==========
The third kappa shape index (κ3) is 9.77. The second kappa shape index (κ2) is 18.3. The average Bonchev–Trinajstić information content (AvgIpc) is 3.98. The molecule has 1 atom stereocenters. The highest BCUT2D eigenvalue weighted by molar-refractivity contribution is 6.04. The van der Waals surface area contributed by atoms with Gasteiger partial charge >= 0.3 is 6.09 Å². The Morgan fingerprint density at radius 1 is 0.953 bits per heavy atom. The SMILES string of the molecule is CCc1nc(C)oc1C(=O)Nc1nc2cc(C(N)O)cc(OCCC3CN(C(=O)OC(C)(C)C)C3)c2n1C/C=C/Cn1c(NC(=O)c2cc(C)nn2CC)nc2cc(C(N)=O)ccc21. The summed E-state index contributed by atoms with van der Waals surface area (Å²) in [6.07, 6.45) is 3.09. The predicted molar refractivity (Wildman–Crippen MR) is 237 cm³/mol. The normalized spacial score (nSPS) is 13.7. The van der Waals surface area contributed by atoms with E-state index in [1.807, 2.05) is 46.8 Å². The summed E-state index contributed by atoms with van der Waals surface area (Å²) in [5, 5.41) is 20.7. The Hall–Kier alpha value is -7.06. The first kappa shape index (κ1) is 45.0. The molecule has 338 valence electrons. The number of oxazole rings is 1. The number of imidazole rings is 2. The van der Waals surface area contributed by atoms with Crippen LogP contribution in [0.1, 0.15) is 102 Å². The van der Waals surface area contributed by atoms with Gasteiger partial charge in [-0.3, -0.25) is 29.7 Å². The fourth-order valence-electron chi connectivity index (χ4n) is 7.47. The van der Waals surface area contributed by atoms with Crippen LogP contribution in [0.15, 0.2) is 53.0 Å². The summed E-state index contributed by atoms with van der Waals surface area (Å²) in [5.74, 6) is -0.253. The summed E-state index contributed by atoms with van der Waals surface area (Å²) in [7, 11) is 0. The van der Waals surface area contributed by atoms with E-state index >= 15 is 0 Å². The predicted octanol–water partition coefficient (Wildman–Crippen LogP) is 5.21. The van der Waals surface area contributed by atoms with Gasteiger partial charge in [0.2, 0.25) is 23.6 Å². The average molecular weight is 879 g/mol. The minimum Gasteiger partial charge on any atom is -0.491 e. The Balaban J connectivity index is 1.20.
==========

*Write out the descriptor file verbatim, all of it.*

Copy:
The third kappa shape index (κ3) is 9.77. The second kappa shape index (κ2) is 18.3. The average Bonchev–Trinajstić information content (AvgIpc) is 3.98. The molecule has 1 atom stereocenters. The highest BCUT2D eigenvalue weighted by molar-refractivity contribution is 6.04. The van der Waals surface area contributed by atoms with Gasteiger partial charge >= 0.3 is 6.09 Å². The Morgan fingerprint density at radius 1 is 0.953 bits per heavy atom. The SMILES string of the molecule is CCc1nc(C)oc1C(=O)Nc1nc2cc(C(N)O)cc(OCCC3CN(C(=O)OC(C)(C)C)C3)c2n1C/C=C/Cn1c(NC(=O)c2cc(C)nn2CC)nc2cc(C(N)=O)ccc21. The summed E-state index contributed by atoms with van der Waals surface area (Å²) in [6.07, 6.45) is 3.09. The predicted molar refractivity (Wildman–Crippen MR) is 237 cm³/mol. The normalized spacial score (nSPS) is 13.7. The van der Waals surface area contributed by atoms with E-state index in [1.807, 2.05) is 46.8 Å². The summed E-state index contributed by atoms with van der Waals surface area (Å²) in [5, 5.41) is 20.7. The Hall–Kier alpha value is -7.06. The first kappa shape index (κ1) is 45.0. The molecule has 338 valence electrons. The number of oxazole rings is 1. The number of imidazole rings is 2. The van der Waals surface area contributed by atoms with Crippen LogP contribution in [0.1, 0.15) is 102 Å². The van der Waals surface area contributed by atoms with Gasteiger partial charge in [-0.3, -0.25) is 29.7 Å². The fourth-order valence-electron chi connectivity index (χ4n) is 7.47. The van der Waals surface area contributed by atoms with Crippen LogP contribution in [0.15, 0.2) is 53.0 Å². The summed E-state index contributed by atoms with van der Waals surface area (Å²) in [5.74, 6) is -0.253. The summed E-state index contributed by atoms with van der Waals surface area (Å²) in [7, 11) is 0. The van der Waals surface area contributed by atoms with E-state index >= 15 is 0 Å². The predicted octanol–water partition coefficient (Wildman–Crippen LogP) is 5.21. The van der Waals surface area contributed by atoms with Gasteiger partial charge in [0.2, 0.25) is 23.6 Å². The average molecular weight is 879 g/mol. The minimum Gasteiger partial charge on any atom is -0.491 e. The Balaban J connectivity index is 1.20.